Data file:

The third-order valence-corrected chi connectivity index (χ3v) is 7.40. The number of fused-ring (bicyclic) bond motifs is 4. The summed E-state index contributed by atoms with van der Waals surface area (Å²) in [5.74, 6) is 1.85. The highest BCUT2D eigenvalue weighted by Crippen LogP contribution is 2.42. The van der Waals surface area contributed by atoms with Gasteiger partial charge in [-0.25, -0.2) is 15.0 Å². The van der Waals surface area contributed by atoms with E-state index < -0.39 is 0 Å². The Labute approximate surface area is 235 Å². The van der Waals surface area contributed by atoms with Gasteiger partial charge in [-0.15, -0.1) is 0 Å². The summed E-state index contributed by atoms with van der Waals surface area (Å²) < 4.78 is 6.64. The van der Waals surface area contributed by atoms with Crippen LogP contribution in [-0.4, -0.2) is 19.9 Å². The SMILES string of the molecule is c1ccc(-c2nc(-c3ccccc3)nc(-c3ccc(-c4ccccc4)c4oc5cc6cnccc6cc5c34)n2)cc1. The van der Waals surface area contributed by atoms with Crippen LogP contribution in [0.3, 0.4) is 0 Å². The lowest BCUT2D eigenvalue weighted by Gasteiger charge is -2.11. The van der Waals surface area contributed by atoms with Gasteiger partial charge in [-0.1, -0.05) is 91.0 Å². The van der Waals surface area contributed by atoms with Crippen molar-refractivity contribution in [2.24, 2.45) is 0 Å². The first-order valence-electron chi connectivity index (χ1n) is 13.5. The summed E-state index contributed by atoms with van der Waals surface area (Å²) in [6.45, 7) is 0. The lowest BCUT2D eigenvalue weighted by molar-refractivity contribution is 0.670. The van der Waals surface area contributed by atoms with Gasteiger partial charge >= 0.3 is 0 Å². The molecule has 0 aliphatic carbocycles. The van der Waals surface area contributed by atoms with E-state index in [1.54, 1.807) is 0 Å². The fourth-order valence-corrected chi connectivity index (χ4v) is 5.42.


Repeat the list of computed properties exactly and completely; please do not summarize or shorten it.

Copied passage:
The third-order valence-corrected chi connectivity index (χ3v) is 7.40. The number of fused-ring (bicyclic) bond motifs is 4. The summed E-state index contributed by atoms with van der Waals surface area (Å²) in [5.74, 6) is 1.85. The highest BCUT2D eigenvalue weighted by Crippen LogP contribution is 2.42. The van der Waals surface area contributed by atoms with Gasteiger partial charge in [-0.25, -0.2) is 15.0 Å². The van der Waals surface area contributed by atoms with E-state index < -0.39 is 0 Å². The Labute approximate surface area is 235 Å². The van der Waals surface area contributed by atoms with Gasteiger partial charge in [-0.15, -0.1) is 0 Å². The summed E-state index contributed by atoms with van der Waals surface area (Å²) < 4.78 is 6.64. The van der Waals surface area contributed by atoms with Crippen LogP contribution in [-0.4, -0.2) is 19.9 Å². The SMILES string of the molecule is c1ccc(-c2nc(-c3ccccc3)nc(-c3ccc(-c4ccccc4)c4oc5cc6cnccc6cc5c34)n2)cc1. The van der Waals surface area contributed by atoms with Crippen LogP contribution in [0.3, 0.4) is 0 Å². The lowest BCUT2D eigenvalue weighted by Gasteiger charge is -2.11. The van der Waals surface area contributed by atoms with Gasteiger partial charge in [-0.1, -0.05) is 91.0 Å². The van der Waals surface area contributed by atoms with Crippen molar-refractivity contribution in [2.24, 2.45) is 0 Å². The first-order valence-electron chi connectivity index (χ1n) is 13.5. The summed E-state index contributed by atoms with van der Waals surface area (Å²) in [6.45, 7) is 0. The lowest BCUT2D eigenvalue weighted by molar-refractivity contribution is 0.670. The van der Waals surface area contributed by atoms with Gasteiger partial charge >= 0.3 is 0 Å². The molecule has 0 aliphatic carbocycles. The van der Waals surface area contributed by atoms with E-state index in [1.54, 1.807) is 0 Å². The fourth-order valence-corrected chi connectivity index (χ4v) is 5.42.